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Amino Acids

Amino-acids

Amino acids are compounds that combine to form proteins, the building blocks of the  body. There are two kinds of amino acids: essential and non-essential. Essential amino acids are those that can't be produced in the body, so you get these from foods or supplements.

Amino Acids are used by the body to build proteins and vital to optimum health. Without them, the body cannot fully utilise vitamins and minerals from either the diet or supplements. We require these proteins for growth and development. Proteins are essential for the formation of cells and the 20 essential and non-essential amino acids are reassembled into hormones, enzymes, neurotransmitters, antibodies and nutrient carriers. They play a critical role in all the body's systems, including immune and hormone functions and are used to repair damaged tissues. The liver produces 80% of the amino acids the body’s needs, the remaining essential ones must come from the diet. The dominance, or the deficiency, of an amino acid may determine our behaviour or influence an organ’s fundamental performance.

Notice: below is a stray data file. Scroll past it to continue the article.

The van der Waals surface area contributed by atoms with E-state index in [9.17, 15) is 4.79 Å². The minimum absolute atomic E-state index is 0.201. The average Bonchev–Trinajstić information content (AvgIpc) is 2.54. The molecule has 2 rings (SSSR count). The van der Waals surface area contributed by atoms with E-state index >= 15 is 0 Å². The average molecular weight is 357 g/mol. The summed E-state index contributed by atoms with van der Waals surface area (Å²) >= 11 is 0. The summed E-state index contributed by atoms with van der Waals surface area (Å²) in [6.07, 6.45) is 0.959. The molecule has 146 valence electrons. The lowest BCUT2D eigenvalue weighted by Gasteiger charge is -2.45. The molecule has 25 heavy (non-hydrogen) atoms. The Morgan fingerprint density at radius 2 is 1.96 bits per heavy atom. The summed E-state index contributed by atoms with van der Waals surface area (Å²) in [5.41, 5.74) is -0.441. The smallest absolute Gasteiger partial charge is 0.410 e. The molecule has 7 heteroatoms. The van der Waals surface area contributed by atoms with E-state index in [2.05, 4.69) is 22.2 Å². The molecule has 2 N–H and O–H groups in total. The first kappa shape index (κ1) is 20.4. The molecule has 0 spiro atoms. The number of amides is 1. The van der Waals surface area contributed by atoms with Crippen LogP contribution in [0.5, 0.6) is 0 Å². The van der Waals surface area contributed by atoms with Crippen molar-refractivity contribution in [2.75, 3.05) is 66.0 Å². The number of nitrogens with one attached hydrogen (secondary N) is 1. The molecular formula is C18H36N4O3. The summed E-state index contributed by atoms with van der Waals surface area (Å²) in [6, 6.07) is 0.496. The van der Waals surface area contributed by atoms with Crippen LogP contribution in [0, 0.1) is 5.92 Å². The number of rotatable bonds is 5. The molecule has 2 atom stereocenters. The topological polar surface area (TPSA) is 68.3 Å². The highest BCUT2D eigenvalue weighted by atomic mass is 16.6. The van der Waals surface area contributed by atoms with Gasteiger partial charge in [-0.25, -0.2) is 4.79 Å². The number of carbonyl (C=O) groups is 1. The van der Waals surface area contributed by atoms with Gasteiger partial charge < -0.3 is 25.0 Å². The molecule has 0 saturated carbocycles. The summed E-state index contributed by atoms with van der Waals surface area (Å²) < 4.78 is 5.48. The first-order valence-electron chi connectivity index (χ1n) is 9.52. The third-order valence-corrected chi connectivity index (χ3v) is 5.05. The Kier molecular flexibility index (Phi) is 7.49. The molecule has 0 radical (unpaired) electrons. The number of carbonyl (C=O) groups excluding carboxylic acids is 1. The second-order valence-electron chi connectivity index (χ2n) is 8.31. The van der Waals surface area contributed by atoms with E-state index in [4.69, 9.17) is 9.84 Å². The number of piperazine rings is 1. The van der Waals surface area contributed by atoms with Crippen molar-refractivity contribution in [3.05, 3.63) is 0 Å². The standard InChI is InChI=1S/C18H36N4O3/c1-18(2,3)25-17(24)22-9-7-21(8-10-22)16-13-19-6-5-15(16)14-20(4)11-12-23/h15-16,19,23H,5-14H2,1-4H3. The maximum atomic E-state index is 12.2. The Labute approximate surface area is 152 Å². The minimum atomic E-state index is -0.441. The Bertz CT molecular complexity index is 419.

To strengthen the body’s system in general, more protein should be eaten in the diet. Concentrations of amino acids are found in supplements or protein powders (e.g. powdered whey). Single amino acids can be taken to assist targeted functions (e.g. lysine to prevent cold sores) and for effectiveness they should be taken away from other protein based foods. When proteins are digested or broken down, amino acids are left.

The eight essential amino acids include:

  • Isoleucine

  • Leucine

  • Lysine

  • Methionine

  • Phenylalanine

  • Threonine

  • Tryptophan

  • Valine

  • Serine